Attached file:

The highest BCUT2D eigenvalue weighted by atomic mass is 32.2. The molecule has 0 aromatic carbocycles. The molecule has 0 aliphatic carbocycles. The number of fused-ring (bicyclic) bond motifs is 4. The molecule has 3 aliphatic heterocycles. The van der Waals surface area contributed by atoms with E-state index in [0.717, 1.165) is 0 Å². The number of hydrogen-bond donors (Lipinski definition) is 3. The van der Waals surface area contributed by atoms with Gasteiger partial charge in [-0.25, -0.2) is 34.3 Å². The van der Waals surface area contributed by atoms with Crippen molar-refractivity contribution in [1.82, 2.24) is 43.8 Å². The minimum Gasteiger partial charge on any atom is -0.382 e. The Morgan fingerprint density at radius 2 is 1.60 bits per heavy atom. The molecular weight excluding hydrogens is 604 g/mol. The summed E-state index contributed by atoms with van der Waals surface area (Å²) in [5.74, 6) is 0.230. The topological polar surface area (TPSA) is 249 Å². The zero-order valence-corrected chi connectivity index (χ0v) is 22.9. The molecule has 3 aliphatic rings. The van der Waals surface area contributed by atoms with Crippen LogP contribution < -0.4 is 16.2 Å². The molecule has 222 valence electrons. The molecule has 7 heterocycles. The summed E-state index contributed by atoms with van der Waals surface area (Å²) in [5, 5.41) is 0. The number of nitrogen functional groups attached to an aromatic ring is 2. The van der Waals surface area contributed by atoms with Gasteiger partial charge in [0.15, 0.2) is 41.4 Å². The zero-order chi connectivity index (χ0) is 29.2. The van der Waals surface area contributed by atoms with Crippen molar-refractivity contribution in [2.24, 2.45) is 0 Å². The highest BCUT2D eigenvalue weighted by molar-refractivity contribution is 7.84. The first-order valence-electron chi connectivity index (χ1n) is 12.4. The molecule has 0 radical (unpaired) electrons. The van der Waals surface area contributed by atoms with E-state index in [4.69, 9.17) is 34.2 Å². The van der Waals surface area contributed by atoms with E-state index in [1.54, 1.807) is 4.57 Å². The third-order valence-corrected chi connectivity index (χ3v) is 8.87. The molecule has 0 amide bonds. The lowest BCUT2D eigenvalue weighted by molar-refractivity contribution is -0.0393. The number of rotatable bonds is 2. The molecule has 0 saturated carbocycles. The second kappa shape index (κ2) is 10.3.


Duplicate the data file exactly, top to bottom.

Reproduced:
The highest BCUT2D eigenvalue weighted by atomic mass is 32.2. The molecule has 0 aromatic carbocycles. The molecule has 0 aliphatic carbocycles. The number of fused-ring (bicyclic) bond motifs is 4. The molecule has 3 aliphatic heterocycles. The van der Waals surface area contributed by atoms with E-state index in [0.717, 1.165) is 0 Å². The number of hydrogen-bond donors (Lipinski definition) is 3. The van der Waals surface area contributed by atoms with Gasteiger partial charge in [-0.25, -0.2) is 34.3 Å². The van der Waals surface area contributed by atoms with Crippen molar-refractivity contribution in [1.82, 2.24) is 43.8 Å². The minimum Gasteiger partial charge on any atom is -0.382 e. The Morgan fingerprint density at radius 2 is 1.60 bits per heavy atom. The molecular weight excluding hydrogens is 604 g/mol. The summed E-state index contributed by atoms with van der Waals surface area (Å²) in [5.74, 6) is 0.230. The topological polar surface area (TPSA) is 249 Å². The zero-order valence-corrected chi connectivity index (χ0v) is 22.9. The molecule has 3 aliphatic rings. The van der Waals surface area contributed by atoms with Crippen LogP contribution < -0.4 is 16.2 Å². The molecule has 222 valence electrons. The molecule has 7 heterocycles. The summed E-state index contributed by atoms with van der Waals surface area (Å²) in [5, 5.41) is 0. The number of nitrogen functional groups attached to an aromatic ring is 2. The van der Waals surface area contributed by atoms with Gasteiger partial charge in [0.15, 0.2) is 41.4 Å². The zero-order chi connectivity index (χ0) is 29.2. The van der Waals surface area contributed by atoms with Crippen molar-refractivity contribution in [2.24, 2.45) is 0 Å². The highest BCUT2D eigenvalue weighted by molar-refractivity contribution is 7.84. The first-order valence-electron chi connectivity index (χ1n) is 12.4. The molecule has 0 radical (unpaired) electrons. The van der Waals surface area contributed by atoms with E-state index in [4.69, 9.17) is 34.2 Å². The van der Waals surface area contributed by atoms with E-state index in [1.54, 1.807) is 4.57 Å². The third-order valence-corrected chi connectivity index (χ3v) is 8.87. The molecule has 0 amide bonds. The lowest BCUT2D eigenvalue weighted by molar-refractivity contribution is -0.0393. The number of rotatable bonds is 2. The molecule has 0 saturated carbocycles. The second kappa shape index (κ2) is 10.3.